For twenty year, “Gone With the Wind” a film that won ten Academy Awards in 1939, was the most decorated film ever. It was replaced in 1959 by “Ben Hur”, obviously not a Civil War film, that won eleven Academy Awards.
“Ben Hur” does have Civil War roots. Union General Lew Wallace was the author of the 1880 novel entitled “Ben Hur: A Tale of Christ” from which the movie was taken.
But the connections don’t end there.
The best-selling American book of all time prior to 1880 was the 1852 book “Uncle Tom’s Cabin”. Harriett Beecher Stowe’s book about Uncle Tom, a slave, and officially titled “Uncle Tom’s Cabin: or, Life Among the Lowly” was the best-selling novel of the 19th Century. It is said to have changed forever the country’s view on slavery. At the beginning of the Civil War, President Lincoln met with the author and proclaimed to her “so this is the little lady who started this great war.”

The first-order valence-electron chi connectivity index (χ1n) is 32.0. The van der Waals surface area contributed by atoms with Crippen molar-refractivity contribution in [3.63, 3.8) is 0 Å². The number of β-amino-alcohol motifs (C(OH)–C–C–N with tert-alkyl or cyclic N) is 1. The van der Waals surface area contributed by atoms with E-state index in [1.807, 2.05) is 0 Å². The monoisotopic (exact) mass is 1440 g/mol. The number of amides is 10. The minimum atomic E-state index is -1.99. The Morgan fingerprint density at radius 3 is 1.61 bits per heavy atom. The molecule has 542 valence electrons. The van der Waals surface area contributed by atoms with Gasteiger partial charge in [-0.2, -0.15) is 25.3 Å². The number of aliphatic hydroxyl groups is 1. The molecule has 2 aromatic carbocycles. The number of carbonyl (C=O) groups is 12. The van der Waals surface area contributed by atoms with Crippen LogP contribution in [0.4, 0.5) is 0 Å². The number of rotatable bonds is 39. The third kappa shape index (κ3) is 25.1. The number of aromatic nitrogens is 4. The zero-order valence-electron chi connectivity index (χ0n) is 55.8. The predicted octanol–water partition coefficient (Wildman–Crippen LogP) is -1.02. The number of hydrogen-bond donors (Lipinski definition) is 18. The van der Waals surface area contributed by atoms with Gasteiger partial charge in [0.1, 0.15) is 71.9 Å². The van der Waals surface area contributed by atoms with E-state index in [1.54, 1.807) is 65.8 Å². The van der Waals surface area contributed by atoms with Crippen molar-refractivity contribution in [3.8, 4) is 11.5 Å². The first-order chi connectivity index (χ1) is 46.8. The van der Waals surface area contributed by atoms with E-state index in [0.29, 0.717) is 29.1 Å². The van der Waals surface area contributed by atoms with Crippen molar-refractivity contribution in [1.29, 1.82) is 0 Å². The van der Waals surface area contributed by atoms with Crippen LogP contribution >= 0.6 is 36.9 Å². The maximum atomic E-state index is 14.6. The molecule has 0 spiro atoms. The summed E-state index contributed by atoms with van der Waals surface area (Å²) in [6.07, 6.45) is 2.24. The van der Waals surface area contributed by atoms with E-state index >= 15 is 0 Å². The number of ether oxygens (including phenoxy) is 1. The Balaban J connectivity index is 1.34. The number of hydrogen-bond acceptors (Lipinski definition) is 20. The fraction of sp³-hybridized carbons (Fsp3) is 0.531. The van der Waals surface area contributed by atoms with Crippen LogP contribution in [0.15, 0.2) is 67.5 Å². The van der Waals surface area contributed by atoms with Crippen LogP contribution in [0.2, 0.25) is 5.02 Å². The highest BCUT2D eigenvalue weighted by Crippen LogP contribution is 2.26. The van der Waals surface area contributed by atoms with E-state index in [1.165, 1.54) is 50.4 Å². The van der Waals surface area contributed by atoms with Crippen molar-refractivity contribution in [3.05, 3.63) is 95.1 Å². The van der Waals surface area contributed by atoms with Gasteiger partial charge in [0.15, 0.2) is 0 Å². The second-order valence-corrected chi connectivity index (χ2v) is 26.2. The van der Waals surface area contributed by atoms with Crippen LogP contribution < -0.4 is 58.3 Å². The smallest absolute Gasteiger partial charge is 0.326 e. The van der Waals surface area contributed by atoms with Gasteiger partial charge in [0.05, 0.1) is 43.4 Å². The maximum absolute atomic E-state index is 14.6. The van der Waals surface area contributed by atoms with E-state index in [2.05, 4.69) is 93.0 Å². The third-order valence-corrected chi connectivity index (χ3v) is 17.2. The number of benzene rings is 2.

“Ben Hur” became the country’s new best-selling novel in 1880 and was not surpassed until a new Civil War book came out in 1936 called “Gone With the Wind”. Margaret Mitchel’s historical novel, the only one she ever wrote, won the Pulitzer Prize for fiction in 1837. It was adopted into the film by the same name in 1939 that became one of the most successful movies of all time.
Their roles had become reversed. “Ben Hur” the movie had surpassed the movie “Gone With the Wind” in Academy Awards. Yet it was “Gone With the Wind” the book that had eventually surpassed Wallace’s book as the country's best-selling novel.
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